Seeing the ticking up and down of a dollar figure can cause havoc with your trading mind. Think about seeing your position up $500 and then down $300. The constant wave of your profit amount can cause traders to exit out of a trade because of the difficulty of dealing with that.
What is worse is when you attach something significant to a losing trade. Imagine taking a loss of $1500 and then saying that you just lost the equivalent of your mortgage payment. Tough stuff!
This tweak is from Van Tharp who encourages taking the dollars out of wins/losses and looking at them in terms of R (the Risk in a trade). While Van Tharp looks at this in terms of measuring the expectancy of your system, I want to look at it as keeping your sanity and to do that, let’s go back to our hypothetical trader from earlier.
Our trader knows the zone of interest and when price comes close to the area, he looks for a resumption of the previous move. In this case, once price stalls at the zone and forms a small trading range, the trader looks to sell the break as seen on the green dash line. The stop goes above the zone with the red dotted line.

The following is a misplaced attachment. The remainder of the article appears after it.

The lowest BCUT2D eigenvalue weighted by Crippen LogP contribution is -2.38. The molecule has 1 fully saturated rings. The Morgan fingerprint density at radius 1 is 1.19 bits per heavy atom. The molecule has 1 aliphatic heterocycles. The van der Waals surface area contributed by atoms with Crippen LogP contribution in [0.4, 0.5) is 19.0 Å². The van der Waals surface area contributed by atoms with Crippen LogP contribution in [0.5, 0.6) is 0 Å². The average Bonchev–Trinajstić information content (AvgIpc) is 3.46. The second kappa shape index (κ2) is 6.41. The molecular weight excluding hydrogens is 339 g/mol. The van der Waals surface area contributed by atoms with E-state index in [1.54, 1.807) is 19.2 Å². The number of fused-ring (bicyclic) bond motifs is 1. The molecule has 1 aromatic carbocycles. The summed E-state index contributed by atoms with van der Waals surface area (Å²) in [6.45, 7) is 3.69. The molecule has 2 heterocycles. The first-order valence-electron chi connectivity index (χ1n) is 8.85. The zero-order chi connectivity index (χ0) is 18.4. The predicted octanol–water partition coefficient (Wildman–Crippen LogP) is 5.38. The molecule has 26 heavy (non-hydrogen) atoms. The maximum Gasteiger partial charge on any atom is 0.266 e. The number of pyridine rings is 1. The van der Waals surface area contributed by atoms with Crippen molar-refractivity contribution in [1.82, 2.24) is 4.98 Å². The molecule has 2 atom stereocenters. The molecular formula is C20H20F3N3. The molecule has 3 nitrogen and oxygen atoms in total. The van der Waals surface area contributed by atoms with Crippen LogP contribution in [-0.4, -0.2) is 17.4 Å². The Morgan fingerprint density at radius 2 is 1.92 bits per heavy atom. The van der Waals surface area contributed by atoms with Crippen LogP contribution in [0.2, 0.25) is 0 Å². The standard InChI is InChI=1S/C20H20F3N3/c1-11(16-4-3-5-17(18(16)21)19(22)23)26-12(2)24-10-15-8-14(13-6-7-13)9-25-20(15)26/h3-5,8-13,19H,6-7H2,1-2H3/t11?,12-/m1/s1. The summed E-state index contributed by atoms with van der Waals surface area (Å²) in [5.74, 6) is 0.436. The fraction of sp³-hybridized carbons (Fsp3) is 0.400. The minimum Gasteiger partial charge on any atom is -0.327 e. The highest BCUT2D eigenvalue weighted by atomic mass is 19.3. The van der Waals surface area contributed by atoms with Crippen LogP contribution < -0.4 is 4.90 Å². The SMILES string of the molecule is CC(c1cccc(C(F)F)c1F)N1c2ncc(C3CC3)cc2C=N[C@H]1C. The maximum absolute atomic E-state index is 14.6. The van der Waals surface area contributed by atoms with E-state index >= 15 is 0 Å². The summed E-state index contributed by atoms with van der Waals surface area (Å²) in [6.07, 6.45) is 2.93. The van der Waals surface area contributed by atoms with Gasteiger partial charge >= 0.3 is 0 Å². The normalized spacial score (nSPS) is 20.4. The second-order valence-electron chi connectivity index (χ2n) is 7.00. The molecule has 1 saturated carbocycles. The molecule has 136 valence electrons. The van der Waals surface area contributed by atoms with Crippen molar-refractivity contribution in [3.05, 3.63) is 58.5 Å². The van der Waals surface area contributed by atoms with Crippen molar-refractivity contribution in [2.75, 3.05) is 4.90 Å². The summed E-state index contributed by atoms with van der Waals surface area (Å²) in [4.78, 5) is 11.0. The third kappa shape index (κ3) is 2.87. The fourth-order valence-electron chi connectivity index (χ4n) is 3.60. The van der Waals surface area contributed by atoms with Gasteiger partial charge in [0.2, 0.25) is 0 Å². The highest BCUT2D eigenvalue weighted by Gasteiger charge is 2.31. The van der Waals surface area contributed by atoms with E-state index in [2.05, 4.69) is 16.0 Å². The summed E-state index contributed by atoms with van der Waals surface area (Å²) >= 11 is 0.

Sticking to position sizing rules of % of account, the risk on this trade is 3 points ($150) but our trader simply calls in “R”. Price pokes below the range and takes the trader short but the candle closes in what appears to be a test of the lows of the range – a failure test. This can be a sign that there is demand forming around this range which may be pointing to a move to the upside.
Our trader expects that a break of the lows of a range on the underside of a resistance zone should see a continuation lower. That didn’t happen so our trader moves the stop to just above the high of the test candle.
Price rockets through and the trader books a $75 loss. Since the initial risk was $150, our trader actually booked a -.5R loss.
Instead of using the dollar term, our trader sticks to the R designation because he his looking at his trading business in terms of risk and not money made and lost.
Some may call it semantics but how you label something has a direct impact on how it affects you.
Think about it for a moment. Our trader was trading one contract in the ES and to be honest, saying you booked a $75 loss may not mean much especially if it is 1-2% of your capital.